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Cloning bill may be returned to the Senate.

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Wednesday 6 December 2006

Cloning bill may be returned to the Senate


TONY EASTLEY: A Liberal backbencher may have thrown the embryo-cloning bill into doubt by revealing an unintended consequence of the legislation.  


Tasmanian MP, Michael Ferguson, will today seek an amendment in the House of Representatives to stop the use of eggs from aborted female foetuses. 


The Private Member's Bill to allow creation of cloned embryos for research was expected to easily pass through a final conscience vote in the House today, but a plan to amend it could draw enough support to mean the bill has to return to the Senate. 


Four weeks ago when the Senate narrowly passed the bill, its supporters said they would not risk sending it back to the Senate for a second time. 


Emma Alberici reports. 


EMMA ALBERICI: After months of debate in the Senate, former Health Minister Kay Patterson's Private Member's Bill was largely expected to pass through the House of Representatives today, unchallenged  


By now politicians and the public understood the new law would allow scientists to create cloned embryos and extract their stem cells for medical research.  


What was not as widely discussed was that the Parliament would be giving science the opportunity to remove and use the eggs of a female foetus aborted late in a pregnancy, something Tasmanian Liberal backbencher Michael Ferguson rejects. 


MICHAEL FERGUSON: Well, I think that the notion of having an aborted female foetus actually becoming, if you like, a mother of a future embryo, both of which eventually have no life, is very objectionable. 


You don't have to be a Christian or an atheist to have a fair bit of sympathy with that view, and you don't have to be an opponent of the bill to agree with me on this issue. 


The amendment is quite necessary. I think it's an oversight by the authors of the bill that they left it in at all, and even in the inquiry that took place, the Lockhart review, no rationale in their report was ever given for the inclusion of being able to obtain cells from this source. 


EMMA ALBERICI: Why didn't you bring this up earlier? 


MICHAEL FERGUSON: The reality is that I'm like a lot of others. As time goes by, you become more aware of features of the bill, which you weren't aware of before, and that was my position. 


A week ago, I did not realise that this aspect of the bill was included - the notion that aborted female foetuses could be raided for their eggs. 


EMMA ALBERICI: The bill only passed through the Senate by one vote and an amendment means it has to return to the Senate to be voted on again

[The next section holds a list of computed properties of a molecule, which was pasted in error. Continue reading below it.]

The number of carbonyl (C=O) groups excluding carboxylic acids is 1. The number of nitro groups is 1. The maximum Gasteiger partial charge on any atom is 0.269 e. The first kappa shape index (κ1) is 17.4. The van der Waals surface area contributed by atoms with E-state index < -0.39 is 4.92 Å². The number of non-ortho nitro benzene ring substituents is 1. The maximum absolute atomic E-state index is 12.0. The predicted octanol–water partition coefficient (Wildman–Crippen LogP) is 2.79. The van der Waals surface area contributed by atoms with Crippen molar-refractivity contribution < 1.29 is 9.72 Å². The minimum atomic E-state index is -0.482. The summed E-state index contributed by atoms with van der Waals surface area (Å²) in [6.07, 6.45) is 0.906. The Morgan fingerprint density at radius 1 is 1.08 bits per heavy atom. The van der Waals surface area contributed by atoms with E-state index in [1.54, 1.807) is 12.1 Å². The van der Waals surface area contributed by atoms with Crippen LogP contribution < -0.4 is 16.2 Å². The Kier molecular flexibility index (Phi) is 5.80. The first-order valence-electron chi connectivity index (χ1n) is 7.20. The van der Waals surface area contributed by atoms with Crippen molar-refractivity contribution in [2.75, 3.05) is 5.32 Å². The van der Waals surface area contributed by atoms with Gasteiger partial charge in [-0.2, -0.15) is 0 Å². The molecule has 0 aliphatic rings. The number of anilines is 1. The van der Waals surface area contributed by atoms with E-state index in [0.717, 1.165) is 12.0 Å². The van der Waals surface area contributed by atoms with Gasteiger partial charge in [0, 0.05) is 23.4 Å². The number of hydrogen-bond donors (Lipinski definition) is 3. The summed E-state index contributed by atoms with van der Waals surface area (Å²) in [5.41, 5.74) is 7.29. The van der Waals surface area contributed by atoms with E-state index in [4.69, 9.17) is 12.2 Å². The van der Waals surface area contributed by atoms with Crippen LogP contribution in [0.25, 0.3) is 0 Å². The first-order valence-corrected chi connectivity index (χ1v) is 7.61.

This last ditch effort to derail the legislation is being supported by former Deputy Prime Minister and Nationals Leader, John Anderson. 


JOHN ANDERSON: Well, the Senators, I think rightly removed from this bill one abhorrent proposal, the creation of embryos using animal eggs and human DNA. 


I think the House of Representatives should remove from this bill the also abhorrent proposal to make an embryo from the eggs of a second or third trimester aborted baby girl. 


The idea that you would actually use an aborted baby girl's genetic material to create an embryo, to then destroy that for research, I think most people will find is one step too far. 


What's more, is that while we, in the case of IVF, insist that parents be given the right to have a say in such a proposal, no consent here, it obviously couldn't be given by the aborted baby foetus, and there's no requirement for consent from the parents, in the bill. 


EMMA ALBERICI: So, hypothetically could those eggs be used by an infertile couple? 


JOHN ANDERSON: That is possible, and that is being tried in other parts of the world. It has resulted in uproar, but there might at least be provisions for some sort of consent, if such a thing were to be happened. 


And I would say that the state laws that cover the use of foetal tissue in this country will be pointed to by those who say this ought to go ahead as providing for this sort of thing, but I think there's a world of difference between using foetal material - tissue and so forth - as is allowed for today, and actually going to the point where the genetic material could be used to create another human embryo. I think that is a very different matter. 


TONY EASTLEY: Former Deputy Prime Minister, John Anderson, ending Emma Alberici's report.